Once more the UK has failed to do what it’s told regarding its policy towards embattled Chinese telecoms vendor Huawei.
Not satisfied with daring to make up our own mind on the matter of Huawei’s involvement in the UK’s 5G networks, we recently had the temerity to allow it to build a semiconductor optoelectronics R&D centre in Cambridgeshire. This continued willfulness and disobedience has not gone unnoticed on the other side of the pond, with the US state department moaning to the FT as soon as it was announced.
“We believe countries need to be able to trust that partners will not threaten national security, privacy, intellectual property, or human rights,” said the statement. “Trust cannot exist where a company such as Huawei is subject to an authoritarian government, like the PRC, that lacks an independent judiciary or rule of law that would effectively prohibit the misuse of data.”
The statement went on to make a veiled threat by urging countries, “particularly allies and partners like the United Kingdom, to carefully assess the long-term impact of allowing untrusted companies like Huawei access to sensitive information.” These same shadowy global police apparently hassled Tory MP Tom Tugendhat, who said “They are concerned about the possibility that US chips will be tested by Huawei in the UK.”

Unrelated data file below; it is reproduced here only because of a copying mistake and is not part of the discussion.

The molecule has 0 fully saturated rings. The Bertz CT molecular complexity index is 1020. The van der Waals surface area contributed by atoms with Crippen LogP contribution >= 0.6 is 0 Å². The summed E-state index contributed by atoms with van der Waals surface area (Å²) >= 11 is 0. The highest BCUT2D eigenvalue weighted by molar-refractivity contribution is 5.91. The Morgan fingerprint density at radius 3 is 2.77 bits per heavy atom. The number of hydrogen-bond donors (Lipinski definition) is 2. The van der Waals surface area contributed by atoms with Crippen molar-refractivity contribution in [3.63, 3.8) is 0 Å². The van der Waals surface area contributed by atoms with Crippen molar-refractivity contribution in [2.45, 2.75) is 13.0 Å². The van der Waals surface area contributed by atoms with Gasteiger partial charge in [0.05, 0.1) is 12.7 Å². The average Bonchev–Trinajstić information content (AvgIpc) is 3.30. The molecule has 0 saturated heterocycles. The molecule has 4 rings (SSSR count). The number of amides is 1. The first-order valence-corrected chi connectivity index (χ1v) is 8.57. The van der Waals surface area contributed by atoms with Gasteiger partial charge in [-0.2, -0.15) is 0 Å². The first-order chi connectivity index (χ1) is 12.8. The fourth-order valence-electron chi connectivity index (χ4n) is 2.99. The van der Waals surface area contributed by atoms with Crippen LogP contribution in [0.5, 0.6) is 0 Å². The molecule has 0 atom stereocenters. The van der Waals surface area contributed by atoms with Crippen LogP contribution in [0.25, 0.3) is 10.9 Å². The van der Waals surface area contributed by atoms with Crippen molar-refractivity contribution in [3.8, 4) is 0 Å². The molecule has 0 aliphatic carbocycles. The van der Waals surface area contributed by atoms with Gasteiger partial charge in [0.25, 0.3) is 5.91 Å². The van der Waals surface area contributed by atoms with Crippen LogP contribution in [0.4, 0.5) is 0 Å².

That specific concern presumably stems from the US attempt to ensure Huawei is denied any access to US semiconductor IP. This is forcing the US to expend enormous quantities of political capital in trying to get the rest of the world to play ball, an effort that increasingly looks futile regardless. The US is an important ally, but that works both way and if it keeps trying to bully everyone else it risks becoming increasingly isolated.